Friday, March 15, 2019

Lessons I've Learned on the Writing Road

by Edie Melson @EdieMelson

Following my heart to become a writer has taught me a lot. I still remember the first time I got brave enough to call myself a writer, and the excitement the first time I sold an article.

It wasn’t all rainbows and roses though. I remember the excitement of having my first manuscript taken to committee—and the devastation when the publisher ultimately rejected it.

I wouldn’t have traded a single minute of my experience. Even that rejection was good because truthfully, neither my manuscript or me was ready for publication.

Lessons I've Learned on the Writing Road
  • Talent without persistence is worthless. So much of what we need to know to be successful, no matter what our goals, can be learned.
  • I’m stronger than I thought. If I had known when I started, the hard work and emotional toll getting to this point would take. I would have quite because I would never have dreamed I could do it.
  • Sometimes, ignorance really is bliss. When I first started down this road, I thought I knew everything I needed for writing success. I’m glad now that I didn’t know what was needed at the beginning. It would have been too overwhelming.
  • Quitting is the only path to failure. I’ve found writing success, but a lot of it has come simply because I refused to give up.
  • God is the One who directs my path. I can (and will continue) to make plans—but I stay flexible. I would never have even dreamed of the opportunities God has given me.
  • There’s a big difference between goals and dreams. They both have their place in the writer’s life, but a goal is something who’s outcome I can influence. A dream is something I wish would happen. It’s the difference between having the goal of getting a book published or having a best seller. I can achieve the first by hard work, but the second is ultimately up to God.
  • Detours aren’t the same thing as roadblocks. My path to publication has zigged and zagged so many times it looks like the path Mother Goose’s Crooked Old Man left behind. But more frequently than not, those detours ended up getting me further ahead, faster.
  • Generosity will always get you farther than selfishness. I have never once regretted putting someone else before me. I’d even go so far as to say that I’ve build my career (or at least my platform) by promoting others.
  • My reputation is worth solid gold, but it’s not something I can buy. I can only achieve it and keep it by guarding it. I always try to communicate honestly and above all, keep my word.
  • The joy is in the journey. The people I’ve met, the things I’ve gotten to experience have been the high points, not the achievements.
  • Publication isn’t the sole definition of writing success. Touching someone’s life through the words I pen, whether it’s on a blog or a book or an article, is way more important than a book contract.
These are just a few of the things I’ve learned while on this writing journey. What about you? Has writing taught you anything important about yourself and/or about life? Share your thoughts below.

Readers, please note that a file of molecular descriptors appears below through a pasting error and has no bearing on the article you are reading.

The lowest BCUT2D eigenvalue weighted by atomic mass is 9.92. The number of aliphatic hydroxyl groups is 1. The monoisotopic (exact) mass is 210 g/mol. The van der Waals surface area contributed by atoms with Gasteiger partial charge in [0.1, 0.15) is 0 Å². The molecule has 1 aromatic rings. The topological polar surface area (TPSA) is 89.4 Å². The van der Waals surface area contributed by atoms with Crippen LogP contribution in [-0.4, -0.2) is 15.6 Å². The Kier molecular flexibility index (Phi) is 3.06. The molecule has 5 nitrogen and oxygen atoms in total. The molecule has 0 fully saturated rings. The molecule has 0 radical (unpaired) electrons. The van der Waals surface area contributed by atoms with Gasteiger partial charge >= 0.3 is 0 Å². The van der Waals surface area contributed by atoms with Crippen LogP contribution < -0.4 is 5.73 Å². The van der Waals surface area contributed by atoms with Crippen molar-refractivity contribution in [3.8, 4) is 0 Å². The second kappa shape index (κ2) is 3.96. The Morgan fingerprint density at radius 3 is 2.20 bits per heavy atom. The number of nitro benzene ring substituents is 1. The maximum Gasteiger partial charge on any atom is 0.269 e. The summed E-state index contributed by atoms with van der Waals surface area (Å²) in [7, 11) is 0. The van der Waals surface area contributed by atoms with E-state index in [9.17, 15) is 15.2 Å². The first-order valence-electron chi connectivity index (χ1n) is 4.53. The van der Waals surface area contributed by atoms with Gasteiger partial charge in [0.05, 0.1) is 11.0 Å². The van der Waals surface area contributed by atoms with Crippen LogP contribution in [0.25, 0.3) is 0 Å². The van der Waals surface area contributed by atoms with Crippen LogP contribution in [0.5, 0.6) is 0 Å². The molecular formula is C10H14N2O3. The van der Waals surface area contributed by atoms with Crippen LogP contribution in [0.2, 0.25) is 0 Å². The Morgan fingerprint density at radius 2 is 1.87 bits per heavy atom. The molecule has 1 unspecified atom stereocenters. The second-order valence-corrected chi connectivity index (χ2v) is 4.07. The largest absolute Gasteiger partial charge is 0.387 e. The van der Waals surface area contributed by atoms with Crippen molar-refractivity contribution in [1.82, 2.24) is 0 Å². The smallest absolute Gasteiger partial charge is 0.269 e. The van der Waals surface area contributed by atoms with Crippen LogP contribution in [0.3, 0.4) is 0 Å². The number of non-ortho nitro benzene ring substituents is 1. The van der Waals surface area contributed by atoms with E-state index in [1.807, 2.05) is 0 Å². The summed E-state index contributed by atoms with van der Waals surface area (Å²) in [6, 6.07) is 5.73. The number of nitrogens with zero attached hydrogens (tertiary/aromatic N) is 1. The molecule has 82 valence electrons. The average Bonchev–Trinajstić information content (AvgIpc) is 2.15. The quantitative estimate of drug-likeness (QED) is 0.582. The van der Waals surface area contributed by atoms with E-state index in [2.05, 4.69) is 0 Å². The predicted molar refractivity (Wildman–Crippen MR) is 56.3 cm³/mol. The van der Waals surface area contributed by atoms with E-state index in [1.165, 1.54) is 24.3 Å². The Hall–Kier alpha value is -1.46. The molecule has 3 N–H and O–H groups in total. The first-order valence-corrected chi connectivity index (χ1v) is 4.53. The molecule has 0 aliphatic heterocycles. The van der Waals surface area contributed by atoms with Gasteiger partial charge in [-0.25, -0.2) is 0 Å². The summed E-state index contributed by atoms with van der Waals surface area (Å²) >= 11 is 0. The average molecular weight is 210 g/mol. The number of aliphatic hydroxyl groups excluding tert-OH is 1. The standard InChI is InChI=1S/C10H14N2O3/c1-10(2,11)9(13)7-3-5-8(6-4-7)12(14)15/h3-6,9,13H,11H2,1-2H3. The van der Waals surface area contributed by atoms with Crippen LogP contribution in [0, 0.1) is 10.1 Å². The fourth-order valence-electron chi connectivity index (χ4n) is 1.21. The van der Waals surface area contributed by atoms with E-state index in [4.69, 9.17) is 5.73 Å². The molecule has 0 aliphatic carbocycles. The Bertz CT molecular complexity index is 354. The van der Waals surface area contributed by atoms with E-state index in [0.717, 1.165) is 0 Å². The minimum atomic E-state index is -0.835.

Don’t forget to join the conversation!



  1. Thank you. I needed to read this today. Wonderful encouragement.

    1. Loretta, thank you for stopping by! Blessings, E

  2. I love all of these, but that last one "seals the deal" my friend. Great respect and admiration Ms. Edie. God's blessings...

  3. Powerful learnings, all, Edie! Especially, the one about ignorance sometimes really is bliss. I must say that had I known some of the detours, obstacles, & time involvements ahead I would never have started the journey at all. But I also could never have imagined the many great, interesting people and experiences along the way. Great, great post.
    Jay Wright; Anderson, SC

  4. This was such good encouragement. My morning cappuccino was almost as tasty as this post.
    Thank you.
    I’m enjoying the journey of writing and the little bit of community from other writers. I love having a book in my hand that the Lord and I made... a cover I designed. I don’t really care about getting a name for myself or anything to do with a following. I know we as writers need platform so I engage.
    I’m not sure why, I just don’t need the acceptance that can come with the title author, but I’m odd and introverted and that way in every area.
    I love your list, and I’ve screen shot it so I can print it out as a reminder to not give up and to not quit goal setting or settle for dreams instead of perseverance to the finish line of every book.
    Blogging and writing articles was way easier than publishing books. I don’t want to give up, and I want to keep enjoying the daily life of writing.
    Again, thank you.

    1. Dalyn, thank you for sharing your thoughts! Blessings, E

  5. Thank you and keep up the outpourings of your insights. You truly do help others--including me.
    Elena Corey

  6. I continue to learn great wisdom from other writers. Some are published and some are not published yet. Writing has taught me to enjoy the stories floating around in my mind. Even my non-fiction ideas are blessing me. :-)

  7. Thank you for this encouragement!

  8. Well stated and so true...even for a newbie!